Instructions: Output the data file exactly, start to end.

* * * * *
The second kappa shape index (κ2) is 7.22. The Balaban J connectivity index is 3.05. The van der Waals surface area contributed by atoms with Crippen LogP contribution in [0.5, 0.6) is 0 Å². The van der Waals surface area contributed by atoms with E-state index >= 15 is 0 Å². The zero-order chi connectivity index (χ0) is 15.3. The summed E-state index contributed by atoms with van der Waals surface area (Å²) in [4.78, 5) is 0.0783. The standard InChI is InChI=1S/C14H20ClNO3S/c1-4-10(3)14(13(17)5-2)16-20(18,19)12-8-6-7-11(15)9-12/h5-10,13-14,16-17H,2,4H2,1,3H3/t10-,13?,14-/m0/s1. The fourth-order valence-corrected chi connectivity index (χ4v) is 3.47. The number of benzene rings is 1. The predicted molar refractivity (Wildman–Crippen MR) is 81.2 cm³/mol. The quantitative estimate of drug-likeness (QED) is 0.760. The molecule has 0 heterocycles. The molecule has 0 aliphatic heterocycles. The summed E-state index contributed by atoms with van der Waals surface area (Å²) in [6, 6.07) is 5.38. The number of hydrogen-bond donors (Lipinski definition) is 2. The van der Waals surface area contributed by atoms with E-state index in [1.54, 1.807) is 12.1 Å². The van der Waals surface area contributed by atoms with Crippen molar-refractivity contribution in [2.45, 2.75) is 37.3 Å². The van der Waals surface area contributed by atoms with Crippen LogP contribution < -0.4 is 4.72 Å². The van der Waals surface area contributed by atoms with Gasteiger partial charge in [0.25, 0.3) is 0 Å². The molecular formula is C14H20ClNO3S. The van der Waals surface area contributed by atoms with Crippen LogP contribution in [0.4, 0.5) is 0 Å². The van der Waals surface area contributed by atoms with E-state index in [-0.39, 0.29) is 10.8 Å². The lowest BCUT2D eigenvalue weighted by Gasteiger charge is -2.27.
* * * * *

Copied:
The second kappa shape index (κ2) is 7.22. The Balaban J connectivity index is 3.05. The van der Waals surface area contributed by atoms with Crippen LogP contribution in [0.5, 0.6) is 0 Å². The van der Waals surface area contributed by atoms with E-state index >= 15 is 0 Å². The zero-order chi connectivity index (χ0) is 15.3. The summed E-state index contributed by atoms with van der Waals surface area (Å²) in [4.78, 5) is 0.0783. The standard InChI is InChI=1S/C14H20ClNO3S/c1-4-10(3)14(13(17)5-2)16-20(18,19)12-8-6-7-11(15)9-12/h5-10,13-14,16-17H,2,4H2,1,3H3/t10-,13?,14-/m0/s1. The fourth-order valence-corrected chi connectivity index (χ4v) is 3.47. The number of benzene rings is 1. The predicted molar refractivity (Wildman–Crippen MR) is 81.2 cm³/mol. The quantitative estimate of drug-likeness (QED) is 0.760. The molecule has 0 heterocycles. The molecule has 0 aliphatic heterocycles. The summed E-state index contributed by atoms with van der Waals surface area (Å²) in [6, 6.07) is 5.38. The number of hydrogen-bond donors (Lipinski definition) is 2. The van der Waals surface area contributed by atoms with E-state index in [1.54, 1.807) is 12.1 Å². The van der Waals surface area contributed by atoms with Crippen molar-refractivity contribution in [2.45, 2.75) is 37.3 Å². The van der Waals surface area contributed by atoms with Crippen LogP contribution < -0.4 is 4.72 Å². The van der Waals surface area contributed by atoms with Gasteiger partial charge in [0.25, 0.3) is 0 Å². The molecular formula is C14H20ClNO3S. The van der Waals surface area contributed by atoms with Crippen LogP contribution in [0.4, 0.5) is 0 Å². The van der Waals surface area contributed by atoms with E-state index in [-0.39, 0.29) is 10.8 Å². The lowest BCUT2D eigenvalue weighted by Gasteiger charge is -2.27.